. . . Oscar Wilde stated, “Life imitates art far more than art imitates life.” I think artists are the educators of the soul. That is why I think musicals can be so impactful. Songs stay with you—lyrics become part of the zeitgeist and a person’s psyche, thereby continually teaching its message.
RK: This could not be more timely. “Priscilla” is about accepting people and giving them respect, whether straight, gay, bi, transgendered, and of any race. People have a sameness about them. They want friendships that are honest, to fulfill their dreams, and are usually looking or finding true love.
In the past year, I have realized there are people who do not support anyone but “them”—i.e. someone who looks or thinks like they do. And anyone that does not fit in the basket is an enemy. Not so in “Priscilla.” We have a very multi-cultural cast in every way: race, gender, age, religion, sexual identity. And we are very tight, in our love for each other and sameness and differences. Rehearsals have been amazing, and I know this cast will always be connected because we know this is a special show needed in very tough times.
e: Jeff, how many times have you done drag in Wilmington theatre productions?
JP: Great question because it made me have to look back at the roles I have done. Four times. The first was in 1992 in the original Opera House production of “The Lambda,” as the character Joey Divine. Next was Edna Turnblad in Opera House’s “Hairspray.” I did a small role as “Sweet Lady Booze” for C’est La Guerre’s production of “Bukowsical,” and, now, Bernadette in “Priscilla.” I have been fortunate to play both great leading men’s roles, as well as leading lady roles. But I don’t look at Edna or Bernadette as drag roles. For “The Lambda,” yes—I was a man playing a man who does a drag character. For “Hairspray” and “Priscilla,” they are fully formed individual character parts. My job is to be true to Bernadette as well as respect and honor her.
e: What about the role do you love that perhaps other roles haven’t provided you as an actor?
JP: This is the first main-stage show [that] really gets to showcase and celebrate the idea of “camp.” “Priscilla” houses its camp within the framework of drag culture. Camp within the gay culture is an idea of clown-like values, such as exaggeration, satire and ribaldry. “Priscilla” queens are brutally honest by exhibiting insult comic-like techniques. In other words: They will cut you. But they will fight for each other. They can bicker among themselves but let an outsider try to hurt one of their own, and hell hath no fury like a drag queen scorned.
More importantly, the show allows the audience to see the person behind the makeup and live a bit of his/her inner journey. I think it demonstrates we are all more alike than different. I love that Bernadette’s “traditional” beauty has passed and she is having to deal with that. She is older, heavier and newly single. She is unsure about what life may or may not have in store. Much like for heterosexual women, in gay culture, body image and ageism are very real issues that Priscilla directly confronts. The show forces me to confront my own age and size as an actor and to let the walls fall down. Just verbalizing the answer to this question makes me do that, too.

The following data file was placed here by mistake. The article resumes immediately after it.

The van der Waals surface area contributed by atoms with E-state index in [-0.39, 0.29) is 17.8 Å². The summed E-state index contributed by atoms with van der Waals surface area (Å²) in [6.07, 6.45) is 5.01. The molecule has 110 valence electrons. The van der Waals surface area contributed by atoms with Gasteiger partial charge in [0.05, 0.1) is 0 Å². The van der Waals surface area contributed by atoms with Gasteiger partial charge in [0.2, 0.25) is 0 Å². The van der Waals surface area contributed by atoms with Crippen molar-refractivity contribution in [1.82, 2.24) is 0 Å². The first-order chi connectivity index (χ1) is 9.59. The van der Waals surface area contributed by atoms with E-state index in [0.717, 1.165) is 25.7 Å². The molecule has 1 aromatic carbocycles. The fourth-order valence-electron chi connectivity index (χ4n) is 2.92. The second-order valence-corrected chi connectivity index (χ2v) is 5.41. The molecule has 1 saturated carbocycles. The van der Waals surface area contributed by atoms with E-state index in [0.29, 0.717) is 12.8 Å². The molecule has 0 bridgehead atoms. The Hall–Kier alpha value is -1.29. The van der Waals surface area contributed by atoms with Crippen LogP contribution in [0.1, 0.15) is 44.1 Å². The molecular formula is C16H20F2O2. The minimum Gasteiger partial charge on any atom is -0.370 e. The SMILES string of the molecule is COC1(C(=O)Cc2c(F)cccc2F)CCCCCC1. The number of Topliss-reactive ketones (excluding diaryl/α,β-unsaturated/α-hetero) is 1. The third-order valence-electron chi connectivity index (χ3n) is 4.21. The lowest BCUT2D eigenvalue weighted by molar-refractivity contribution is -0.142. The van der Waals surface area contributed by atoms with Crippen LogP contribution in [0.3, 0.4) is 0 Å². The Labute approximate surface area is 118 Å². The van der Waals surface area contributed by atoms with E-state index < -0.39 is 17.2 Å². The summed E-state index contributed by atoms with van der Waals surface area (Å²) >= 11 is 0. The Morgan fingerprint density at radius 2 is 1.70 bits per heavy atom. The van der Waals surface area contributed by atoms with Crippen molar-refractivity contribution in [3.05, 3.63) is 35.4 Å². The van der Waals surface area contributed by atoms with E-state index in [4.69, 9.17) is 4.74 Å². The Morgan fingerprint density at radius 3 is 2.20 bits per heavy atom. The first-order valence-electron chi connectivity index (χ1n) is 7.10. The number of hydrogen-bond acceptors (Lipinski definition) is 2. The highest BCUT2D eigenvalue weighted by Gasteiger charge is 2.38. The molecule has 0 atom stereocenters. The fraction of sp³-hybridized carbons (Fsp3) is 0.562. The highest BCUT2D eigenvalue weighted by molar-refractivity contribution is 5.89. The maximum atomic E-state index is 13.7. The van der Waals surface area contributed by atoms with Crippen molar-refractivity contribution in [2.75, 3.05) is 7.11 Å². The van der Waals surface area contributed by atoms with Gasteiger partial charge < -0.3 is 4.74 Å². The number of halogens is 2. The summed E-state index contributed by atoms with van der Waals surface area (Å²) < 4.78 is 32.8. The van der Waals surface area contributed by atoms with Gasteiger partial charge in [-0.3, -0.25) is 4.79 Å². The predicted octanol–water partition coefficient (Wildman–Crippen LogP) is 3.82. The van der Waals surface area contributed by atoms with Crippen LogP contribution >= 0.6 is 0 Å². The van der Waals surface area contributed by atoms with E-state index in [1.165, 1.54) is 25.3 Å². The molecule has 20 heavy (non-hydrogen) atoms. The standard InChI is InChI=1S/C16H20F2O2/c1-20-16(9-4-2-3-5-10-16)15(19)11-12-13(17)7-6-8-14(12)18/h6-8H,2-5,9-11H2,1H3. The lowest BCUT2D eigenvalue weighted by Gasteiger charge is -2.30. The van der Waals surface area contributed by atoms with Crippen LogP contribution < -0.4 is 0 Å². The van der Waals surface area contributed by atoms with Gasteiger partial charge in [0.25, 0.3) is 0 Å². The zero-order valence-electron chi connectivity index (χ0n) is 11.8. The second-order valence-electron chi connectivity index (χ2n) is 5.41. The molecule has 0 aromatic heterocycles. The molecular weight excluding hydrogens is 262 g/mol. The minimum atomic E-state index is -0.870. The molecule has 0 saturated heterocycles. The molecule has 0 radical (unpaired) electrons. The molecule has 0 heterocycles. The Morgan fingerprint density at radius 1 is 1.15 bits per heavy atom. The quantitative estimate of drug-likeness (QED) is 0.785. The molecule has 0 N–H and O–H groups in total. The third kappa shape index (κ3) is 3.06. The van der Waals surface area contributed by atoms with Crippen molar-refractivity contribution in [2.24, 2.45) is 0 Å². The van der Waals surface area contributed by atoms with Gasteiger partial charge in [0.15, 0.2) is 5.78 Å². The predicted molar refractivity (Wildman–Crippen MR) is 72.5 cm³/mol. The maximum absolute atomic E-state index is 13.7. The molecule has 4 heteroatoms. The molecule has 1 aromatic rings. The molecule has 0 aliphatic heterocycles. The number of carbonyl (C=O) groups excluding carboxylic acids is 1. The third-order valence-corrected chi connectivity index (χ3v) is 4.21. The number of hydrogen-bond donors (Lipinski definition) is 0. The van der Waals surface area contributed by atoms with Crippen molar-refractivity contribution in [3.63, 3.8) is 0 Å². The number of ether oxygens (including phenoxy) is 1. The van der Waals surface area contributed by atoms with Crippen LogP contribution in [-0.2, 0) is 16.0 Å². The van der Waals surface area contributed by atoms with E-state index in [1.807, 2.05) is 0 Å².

e: What songs connect with you most?
RK: Confession: I was a disco dancer in college competitions—polyester suit and twirling my friend Felecia all across the dance floor … the whole nine yards. So, I love these songs: “I Will Survive,” “Shake Your Groove Thing”—they bring back such great memories.
JP: I love the arrangement of Cyndi Lauper’s “True Colors.” The words resonate more today than ever. I like how the first part of “MacArthur Park” is arranged to further highlight Bernadette’s narrative. It breaks my heart every time I sing it—a mixture of pain and hope that appear in lyrics based on the scene structure. At the end of the show, the three-part harmonies of “We Belong” is great.
e: Who’s doing what per tech, lighting, sound, music, stage design? What can audiences expect to see of this world?
RK: Well, Terry Collins is building a bus! It’s the first show I have directed that a stage set is the fourth main character. Priscilla the bus is very important and a big part of the show. Dallas Lafon is doing lights—integral to the look of the show. And I cannot say enough about Juli Harvey and this costume extravaganza. There are hundreds of pieces—perhaps the most expensive costume plot we’ve ever had. Lorene Walsh, a valued member of our team, leads a nine-piece band to perform over 25 songs!